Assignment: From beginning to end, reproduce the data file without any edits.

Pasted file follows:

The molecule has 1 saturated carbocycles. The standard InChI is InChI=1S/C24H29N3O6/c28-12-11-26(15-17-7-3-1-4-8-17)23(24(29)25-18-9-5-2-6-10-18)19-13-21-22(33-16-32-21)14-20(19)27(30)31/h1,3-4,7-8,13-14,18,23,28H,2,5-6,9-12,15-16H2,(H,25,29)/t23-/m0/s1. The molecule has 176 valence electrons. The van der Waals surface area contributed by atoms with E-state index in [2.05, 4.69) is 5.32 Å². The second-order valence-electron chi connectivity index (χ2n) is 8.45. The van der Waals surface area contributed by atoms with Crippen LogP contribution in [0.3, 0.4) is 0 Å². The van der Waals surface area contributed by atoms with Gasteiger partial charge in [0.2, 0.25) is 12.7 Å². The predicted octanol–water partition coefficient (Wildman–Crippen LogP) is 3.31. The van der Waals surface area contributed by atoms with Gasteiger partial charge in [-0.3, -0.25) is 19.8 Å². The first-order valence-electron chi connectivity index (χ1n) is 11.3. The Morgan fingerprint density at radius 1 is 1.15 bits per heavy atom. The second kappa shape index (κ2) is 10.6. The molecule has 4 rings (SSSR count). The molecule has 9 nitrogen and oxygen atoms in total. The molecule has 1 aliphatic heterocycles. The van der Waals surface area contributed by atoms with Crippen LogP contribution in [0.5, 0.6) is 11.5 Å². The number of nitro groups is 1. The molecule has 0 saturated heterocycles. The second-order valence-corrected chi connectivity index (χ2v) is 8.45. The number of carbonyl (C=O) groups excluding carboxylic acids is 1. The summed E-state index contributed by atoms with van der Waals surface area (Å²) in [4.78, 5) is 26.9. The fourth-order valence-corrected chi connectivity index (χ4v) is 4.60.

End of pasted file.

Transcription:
The molecule has 1 saturated carbocycles. The standard InChI is InChI=1S/C24H29N3O6/c28-12-11-26(15-17-7-3-1-4-8-17)23(24(29)25-18-9-5-2-6-10-18)19-13-21-22(33-16-32-21)14-20(19)27(30)31/h1,3-4,7-8,13-14,18,23,28H,2,5-6,9-12,15-16H2,(H,25,29)/t23-/m0/s1. The molecule has 176 valence electrons. The van der Waals surface area contributed by atoms with E-state index in [2.05, 4.69) is 5.32 Å². The second-order valence-electron chi connectivity index (χ2n) is 8.45. The van der Waals surface area contributed by atoms with Crippen LogP contribution in [0.3, 0.4) is 0 Å². The van der Waals surface area contributed by atoms with Gasteiger partial charge in [0.2, 0.25) is 12.7 Å². The predicted octanol–water partition coefficient (Wildman–Crippen LogP) is 3.31. The van der Waals surface area contributed by atoms with Gasteiger partial charge in [-0.3, -0.25) is 19.8 Å². The first-order valence-electron chi connectivity index (χ1n) is 11.3. The Morgan fingerprint density at radius 1 is 1.15 bits per heavy atom. The second kappa shape index (κ2) is 10.6. The molecule has 4 rings (SSSR count). The molecule has 9 nitrogen and oxygen atoms in total. The molecule has 1 aliphatic heterocycles. The van der Waals surface area contributed by atoms with Crippen LogP contribution in [0.5, 0.6) is 11.5 Å². The number of nitro groups is 1. The molecule has 0 saturated heterocycles. The second-order valence-corrected chi connectivity index (χ2v) is 8.45. The number of carbonyl (C=O) groups excluding carboxylic acids is 1. The summed E-state index contributed by atoms with van der Waals surface area (Å²) in [4.78, 5) is 26.9. The fourth-order valence-corrected chi connectivity index (χ4v) is 4.60.